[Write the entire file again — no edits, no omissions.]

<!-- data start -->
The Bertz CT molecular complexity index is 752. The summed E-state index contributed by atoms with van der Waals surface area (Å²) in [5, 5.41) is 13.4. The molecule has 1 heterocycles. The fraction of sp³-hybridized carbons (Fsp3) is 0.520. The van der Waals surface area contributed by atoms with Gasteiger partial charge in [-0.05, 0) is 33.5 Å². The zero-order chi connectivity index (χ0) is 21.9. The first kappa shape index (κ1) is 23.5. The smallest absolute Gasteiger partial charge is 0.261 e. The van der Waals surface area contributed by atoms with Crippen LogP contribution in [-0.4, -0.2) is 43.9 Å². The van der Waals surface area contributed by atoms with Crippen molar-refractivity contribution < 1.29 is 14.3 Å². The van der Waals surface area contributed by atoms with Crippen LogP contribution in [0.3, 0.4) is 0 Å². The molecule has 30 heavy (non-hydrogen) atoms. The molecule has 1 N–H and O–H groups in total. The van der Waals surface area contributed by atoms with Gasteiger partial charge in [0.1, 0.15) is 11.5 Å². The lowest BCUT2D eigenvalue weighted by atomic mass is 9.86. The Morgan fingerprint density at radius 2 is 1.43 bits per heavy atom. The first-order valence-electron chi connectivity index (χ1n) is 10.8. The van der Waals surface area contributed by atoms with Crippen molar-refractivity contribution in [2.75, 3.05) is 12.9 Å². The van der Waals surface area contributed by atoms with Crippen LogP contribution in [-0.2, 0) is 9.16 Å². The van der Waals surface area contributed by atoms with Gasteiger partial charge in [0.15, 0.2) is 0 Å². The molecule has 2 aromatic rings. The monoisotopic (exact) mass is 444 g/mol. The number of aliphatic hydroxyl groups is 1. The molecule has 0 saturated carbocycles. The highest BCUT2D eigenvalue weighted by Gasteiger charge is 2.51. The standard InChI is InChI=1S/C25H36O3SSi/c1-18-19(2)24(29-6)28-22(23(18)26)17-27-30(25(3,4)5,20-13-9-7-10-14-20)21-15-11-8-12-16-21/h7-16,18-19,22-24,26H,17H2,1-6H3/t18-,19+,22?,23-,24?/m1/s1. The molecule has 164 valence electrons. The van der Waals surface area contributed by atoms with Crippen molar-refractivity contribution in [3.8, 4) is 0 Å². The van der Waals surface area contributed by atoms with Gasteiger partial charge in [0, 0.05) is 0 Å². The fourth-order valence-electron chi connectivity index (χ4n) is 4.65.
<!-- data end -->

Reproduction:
The Bertz CT molecular complexity index is 752. The summed E-state index contributed by atoms with van der Waals surface area (Å²) in [5, 5.41) is 13.4. The molecule has 1 heterocycles. The fraction of sp³-hybridized carbons (Fsp3) is 0.520. The van der Waals surface area contributed by atoms with Gasteiger partial charge in [-0.05, 0) is 33.5 Å². The zero-order chi connectivity index (χ0) is 21.9. The first kappa shape index (κ1) is 23.5. The smallest absolute Gasteiger partial charge is 0.261 e. The van der Waals surface area contributed by atoms with Crippen LogP contribution in [-0.4, -0.2) is 43.9 Å². The van der Waals surface area contributed by atoms with Crippen molar-refractivity contribution < 1.29 is 14.3 Å². The van der Waals surface area contributed by atoms with Crippen LogP contribution in [0.3, 0.4) is 0 Å². The molecule has 30 heavy (non-hydrogen) atoms. The molecule has 1 N–H and O–H groups in total. The van der Waals surface area contributed by atoms with Gasteiger partial charge in [0.1, 0.15) is 11.5 Å². The lowest BCUT2D eigenvalue weighted by atomic mass is 9.86. The Morgan fingerprint density at radius 2 is 1.43 bits per heavy atom. The first-order valence-electron chi connectivity index (χ1n) is 10.8. The van der Waals surface area contributed by atoms with Crippen molar-refractivity contribution in [2.75, 3.05) is 12.9 Å². The van der Waals surface area contributed by atoms with Crippen LogP contribution in [-0.2, 0) is 9.16 Å². The van der Waals surface area contributed by atoms with Gasteiger partial charge in [0.15, 0.2) is 0 Å². The molecule has 2 aromatic rings. The monoisotopic (exact) mass is 444 g/mol. The number of aliphatic hydroxyl groups is 1. The molecule has 0 saturated carbocycles. The highest BCUT2D eigenvalue weighted by Gasteiger charge is 2.51. The standard InChI is InChI=1S/C25H36O3SSi/c1-18-19(2)24(29-6)28-22(23(18)26)17-27-30(25(3,4)5,20-13-9-7-10-14-20)21-15-11-8-12-16-21/h7-16,18-19,22-24,26H,17H2,1-6H3/t18-,19+,22?,23-,24?/m1/s1. The molecule has 164 valence electrons. The van der Waals surface area contributed by atoms with Crippen molar-refractivity contribution in [3.8, 4) is 0 Å². The van der Waals surface area contributed by atoms with Gasteiger partial charge in [0, 0.05) is 0 Å². The fourth-order valence-electron chi connectivity index (χ4n) is 4.65.